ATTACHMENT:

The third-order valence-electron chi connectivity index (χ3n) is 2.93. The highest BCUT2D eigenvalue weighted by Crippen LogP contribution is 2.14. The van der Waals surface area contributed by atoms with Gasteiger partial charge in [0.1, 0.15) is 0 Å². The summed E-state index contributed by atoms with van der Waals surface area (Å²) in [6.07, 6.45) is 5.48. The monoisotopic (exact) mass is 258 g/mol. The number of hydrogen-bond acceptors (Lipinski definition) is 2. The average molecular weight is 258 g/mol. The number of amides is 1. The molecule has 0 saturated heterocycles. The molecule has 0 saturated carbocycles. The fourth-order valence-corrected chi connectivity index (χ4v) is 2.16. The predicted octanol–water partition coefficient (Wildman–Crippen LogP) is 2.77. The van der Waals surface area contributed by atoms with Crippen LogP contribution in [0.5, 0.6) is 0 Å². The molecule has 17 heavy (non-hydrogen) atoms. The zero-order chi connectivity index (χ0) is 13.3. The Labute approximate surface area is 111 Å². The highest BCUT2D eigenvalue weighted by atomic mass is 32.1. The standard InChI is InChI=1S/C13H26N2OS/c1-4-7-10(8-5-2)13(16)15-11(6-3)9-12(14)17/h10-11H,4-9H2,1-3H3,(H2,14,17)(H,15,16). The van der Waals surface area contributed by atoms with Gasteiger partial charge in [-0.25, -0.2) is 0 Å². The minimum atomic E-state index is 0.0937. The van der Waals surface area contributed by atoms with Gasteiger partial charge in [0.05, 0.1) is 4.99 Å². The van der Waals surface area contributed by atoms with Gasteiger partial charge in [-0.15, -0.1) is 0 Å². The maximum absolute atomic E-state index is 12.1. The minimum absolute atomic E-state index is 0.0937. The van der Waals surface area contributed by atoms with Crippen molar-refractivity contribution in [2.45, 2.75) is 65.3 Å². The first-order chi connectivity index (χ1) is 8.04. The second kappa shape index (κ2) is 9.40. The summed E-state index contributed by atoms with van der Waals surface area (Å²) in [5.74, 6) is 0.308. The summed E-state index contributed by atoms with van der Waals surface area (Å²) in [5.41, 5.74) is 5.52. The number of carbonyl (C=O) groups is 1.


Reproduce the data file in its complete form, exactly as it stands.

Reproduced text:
The third-order valence-electron chi connectivity index (χ3n) is 2.93. The highest BCUT2D eigenvalue weighted by Crippen LogP contribution is 2.14. The van der Waals surface area contributed by atoms with Gasteiger partial charge in [0.1, 0.15) is 0 Å². The summed E-state index contributed by atoms with van der Waals surface area (Å²) in [6.07, 6.45) is 5.48. The monoisotopic (exact) mass is 258 g/mol. The number of hydrogen-bond acceptors (Lipinski definition) is 2. The average molecular weight is 258 g/mol. The number of amides is 1. The molecule has 0 saturated heterocycles. The molecule has 0 saturated carbocycles. The fourth-order valence-corrected chi connectivity index (χ4v) is 2.16. The predicted octanol–water partition coefficient (Wildman–Crippen LogP) is 2.77. The van der Waals surface area contributed by atoms with Crippen LogP contribution in [0.5, 0.6) is 0 Å². The molecule has 17 heavy (non-hydrogen) atoms. The zero-order chi connectivity index (χ0) is 13.3. The Labute approximate surface area is 111 Å². The highest BCUT2D eigenvalue weighted by atomic mass is 32.1. The standard InChI is InChI=1S/C13H26N2OS/c1-4-7-10(8-5-2)13(16)15-11(6-3)9-12(14)17/h10-11H,4-9H2,1-3H3,(H2,14,17)(H,15,16). The van der Waals surface area contributed by atoms with Gasteiger partial charge in [-0.25, -0.2) is 0 Å². The minimum atomic E-state index is 0.0937. The van der Waals surface area contributed by atoms with Gasteiger partial charge in [0.05, 0.1) is 4.99 Å². The van der Waals surface area contributed by atoms with Gasteiger partial charge in [-0.15, -0.1) is 0 Å². The maximum absolute atomic E-state index is 12.1. The minimum absolute atomic E-state index is 0.0937. The van der Waals surface area contributed by atoms with Crippen molar-refractivity contribution in [2.45, 2.75) is 65.3 Å². The first-order chi connectivity index (χ1) is 8.04. The second kappa shape index (κ2) is 9.40. The summed E-state index contributed by atoms with van der Waals surface area (Å²) in [5.74, 6) is 0.308. The summed E-state index contributed by atoms with van der Waals surface area (Å²) in [5.41, 5.74) is 5.52. The number of carbonyl (C=O) groups is 1.